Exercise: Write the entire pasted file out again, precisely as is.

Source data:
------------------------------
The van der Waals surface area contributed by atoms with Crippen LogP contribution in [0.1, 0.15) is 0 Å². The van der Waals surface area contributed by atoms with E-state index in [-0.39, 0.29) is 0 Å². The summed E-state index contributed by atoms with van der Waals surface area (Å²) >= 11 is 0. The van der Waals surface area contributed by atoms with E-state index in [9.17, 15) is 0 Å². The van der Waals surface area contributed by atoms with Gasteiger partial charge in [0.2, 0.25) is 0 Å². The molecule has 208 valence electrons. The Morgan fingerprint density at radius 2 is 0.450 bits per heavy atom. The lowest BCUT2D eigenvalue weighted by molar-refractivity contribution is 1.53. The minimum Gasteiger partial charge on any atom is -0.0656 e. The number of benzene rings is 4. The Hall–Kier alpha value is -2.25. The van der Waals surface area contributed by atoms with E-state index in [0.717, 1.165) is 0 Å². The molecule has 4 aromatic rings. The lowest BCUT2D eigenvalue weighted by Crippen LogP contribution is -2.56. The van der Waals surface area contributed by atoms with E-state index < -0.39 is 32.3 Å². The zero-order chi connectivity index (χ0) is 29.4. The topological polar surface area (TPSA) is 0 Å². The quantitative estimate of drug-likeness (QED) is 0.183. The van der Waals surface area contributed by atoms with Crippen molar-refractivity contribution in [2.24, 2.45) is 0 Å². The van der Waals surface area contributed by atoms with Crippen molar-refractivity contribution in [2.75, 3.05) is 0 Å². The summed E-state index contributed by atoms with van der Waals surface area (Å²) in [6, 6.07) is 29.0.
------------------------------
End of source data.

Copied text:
The van der Waals surface area contributed by atoms with Crippen LogP contribution in [0.1, 0.15) is 0 Å². The van der Waals surface area contributed by atoms with E-state index in [-0.39, 0.29) is 0 Å². The summed E-state index contributed by atoms with van der Waals surface area (Å²) >= 11 is 0. The van der Waals surface area contributed by atoms with E-state index in [9.17, 15) is 0 Å². The van der Waals surface area contributed by atoms with Gasteiger partial charge in [0.2, 0.25) is 0 Å². The molecule has 208 valence electrons. The Morgan fingerprint density at radius 2 is 0.450 bits per heavy atom. The lowest BCUT2D eigenvalue weighted by molar-refractivity contribution is 1.53. The minimum Gasteiger partial charge on any atom is -0.0656 e. The number of benzene rings is 4. The Hall–Kier alpha value is -2.25. The van der Waals surface area contributed by atoms with E-state index in [0.717, 1.165) is 0 Å². The molecule has 4 aromatic rings. The lowest BCUT2D eigenvalue weighted by Crippen LogP contribution is -2.56. The van der Waals surface area contributed by atoms with E-state index < -0.39 is 32.3 Å². The zero-order chi connectivity index (χ0) is 29.4. The topological polar surface area (TPSA) is 0 Å². The quantitative estimate of drug-likeness (QED) is 0.183. The van der Waals surface area contributed by atoms with Crippen molar-refractivity contribution in [2.24, 2.45) is 0 Å². The van der Waals surface area contributed by atoms with Crippen molar-refractivity contribution in [2.75, 3.05) is 0 Å². The summed E-state index contributed by atoms with van der Waals surface area (Å²) in [6, 6.07) is 29.0.